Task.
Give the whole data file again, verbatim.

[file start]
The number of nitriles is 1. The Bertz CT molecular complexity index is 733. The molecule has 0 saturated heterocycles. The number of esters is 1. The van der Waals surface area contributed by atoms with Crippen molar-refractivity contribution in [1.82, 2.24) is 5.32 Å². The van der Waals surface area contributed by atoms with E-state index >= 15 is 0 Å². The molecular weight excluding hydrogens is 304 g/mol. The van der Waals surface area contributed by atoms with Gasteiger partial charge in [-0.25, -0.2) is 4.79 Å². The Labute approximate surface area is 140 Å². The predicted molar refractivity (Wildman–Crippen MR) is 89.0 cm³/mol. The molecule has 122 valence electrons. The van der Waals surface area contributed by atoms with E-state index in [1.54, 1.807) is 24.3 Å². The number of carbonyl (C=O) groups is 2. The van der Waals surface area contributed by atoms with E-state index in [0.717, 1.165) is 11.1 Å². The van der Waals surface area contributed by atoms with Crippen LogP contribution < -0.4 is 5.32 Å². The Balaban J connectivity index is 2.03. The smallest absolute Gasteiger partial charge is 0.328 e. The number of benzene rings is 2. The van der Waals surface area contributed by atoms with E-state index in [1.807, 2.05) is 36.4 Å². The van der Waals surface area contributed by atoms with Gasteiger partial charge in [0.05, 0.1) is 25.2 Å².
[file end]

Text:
The number of nitriles is 1. The Bertz CT molecular complexity index is 733. The molecule has 0 saturated heterocycles. The number of esters is 1. The van der Waals surface area contributed by atoms with Crippen molar-refractivity contribution in [1.82, 2.24) is 5.32 Å². The van der Waals surface area contributed by atoms with E-state index >= 15 is 0 Å². The molecular weight excluding hydrogens is 304 g/mol. The van der Waals surface area contributed by atoms with Gasteiger partial charge in [-0.25, -0.2) is 4.79 Å². The Labute approximate surface area is 140 Å². The predicted molar refractivity (Wildman–Crippen MR) is 89.0 cm³/mol. The molecule has 122 valence electrons. The van der Waals surface area contributed by atoms with E-state index in [1.54, 1.807) is 24.3 Å². The number of carbonyl (C=O) groups is 2. The van der Waals surface area contributed by atoms with E-state index in [0.717, 1.165) is 11.1 Å². The van der Waals surface area contributed by atoms with Crippen LogP contribution < -0.4 is 5.32 Å². The Balaban J connectivity index is 2.03. The smallest absolute Gasteiger partial charge is 0.328 e. The number of benzene rings is 2. The van der Waals surface area contributed by atoms with E-state index in [1.807, 2.05) is 36.4 Å². The van der Waals surface area contributed by atoms with Gasteiger partial charge in [0.05, 0.1) is 25.2 Å².